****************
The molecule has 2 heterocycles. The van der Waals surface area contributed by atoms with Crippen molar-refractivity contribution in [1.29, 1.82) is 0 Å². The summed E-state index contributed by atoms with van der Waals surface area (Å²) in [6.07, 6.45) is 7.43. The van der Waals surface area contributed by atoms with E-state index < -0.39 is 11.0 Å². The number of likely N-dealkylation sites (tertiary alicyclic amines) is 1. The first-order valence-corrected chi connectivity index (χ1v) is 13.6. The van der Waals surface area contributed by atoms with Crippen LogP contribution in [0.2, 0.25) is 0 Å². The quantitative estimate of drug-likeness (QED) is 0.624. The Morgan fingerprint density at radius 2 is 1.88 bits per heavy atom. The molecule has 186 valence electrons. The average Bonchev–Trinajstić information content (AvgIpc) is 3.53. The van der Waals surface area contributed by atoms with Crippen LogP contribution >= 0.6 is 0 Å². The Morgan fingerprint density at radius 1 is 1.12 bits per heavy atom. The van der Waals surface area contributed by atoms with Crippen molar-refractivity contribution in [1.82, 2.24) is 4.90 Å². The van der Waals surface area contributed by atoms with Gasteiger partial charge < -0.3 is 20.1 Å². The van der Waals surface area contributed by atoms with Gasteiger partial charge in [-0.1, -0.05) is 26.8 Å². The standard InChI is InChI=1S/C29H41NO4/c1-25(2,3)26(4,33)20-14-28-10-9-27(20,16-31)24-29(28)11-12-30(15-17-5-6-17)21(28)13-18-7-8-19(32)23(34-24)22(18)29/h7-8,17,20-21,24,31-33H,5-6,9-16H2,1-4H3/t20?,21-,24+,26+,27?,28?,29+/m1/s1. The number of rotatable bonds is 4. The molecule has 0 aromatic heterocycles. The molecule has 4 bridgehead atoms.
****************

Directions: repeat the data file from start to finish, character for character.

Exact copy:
The molecule has 2 heterocycles. The van der Waals surface area contributed by atoms with Crippen molar-refractivity contribution in [1.29, 1.82) is 0 Å². The summed E-state index contributed by atoms with van der Waals surface area (Å²) in [6.07, 6.45) is 7.43. The van der Waals surface area contributed by atoms with E-state index < -0.39 is 11.0 Å². The number of likely N-dealkylation sites (tertiary alicyclic amines) is 1. The first-order valence-corrected chi connectivity index (χ1v) is 13.6. The van der Waals surface area contributed by atoms with Crippen LogP contribution in [0.2, 0.25) is 0 Å². The quantitative estimate of drug-likeness (QED) is 0.624. The Morgan fingerprint density at radius 2 is 1.88 bits per heavy atom. The molecule has 186 valence electrons. The average Bonchev–Trinajstić information content (AvgIpc) is 3.53. The van der Waals surface area contributed by atoms with Crippen LogP contribution >= 0.6 is 0 Å². The Morgan fingerprint density at radius 1 is 1.12 bits per heavy atom. The van der Waals surface area contributed by atoms with Crippen molar-refractivity contribution in [1.82, 2.24) is 4.90 Å². The van der Waals surface area contributed by atoms with Gasteiger partial charge < -0.3 is 20.1 Å². The van der Waals surface area contributed by atoms with Gasteiger partial charge in [-0.1, -0.05) is 26.8 Å². The standard InChI is InChI=1S/C29H41NO4/c1-25(2,3)26(4,33)20-14-28-10-9-27(20,16-31)24-29(28)11-12-30(15-17-5-6-17)21(28)13-18-7-8-19(32)23(34-24)22(18)29/h7-8,17,20-21,24,31-33H,5-6,9-16H2,1-4H3/t20?,21-,24+,26+,27?,28?,29+/m1/s1. The number of rotatable bonds is 4. The molecule has 0 aromatic heterocycles. The molecule has 4 bridgehead atoms.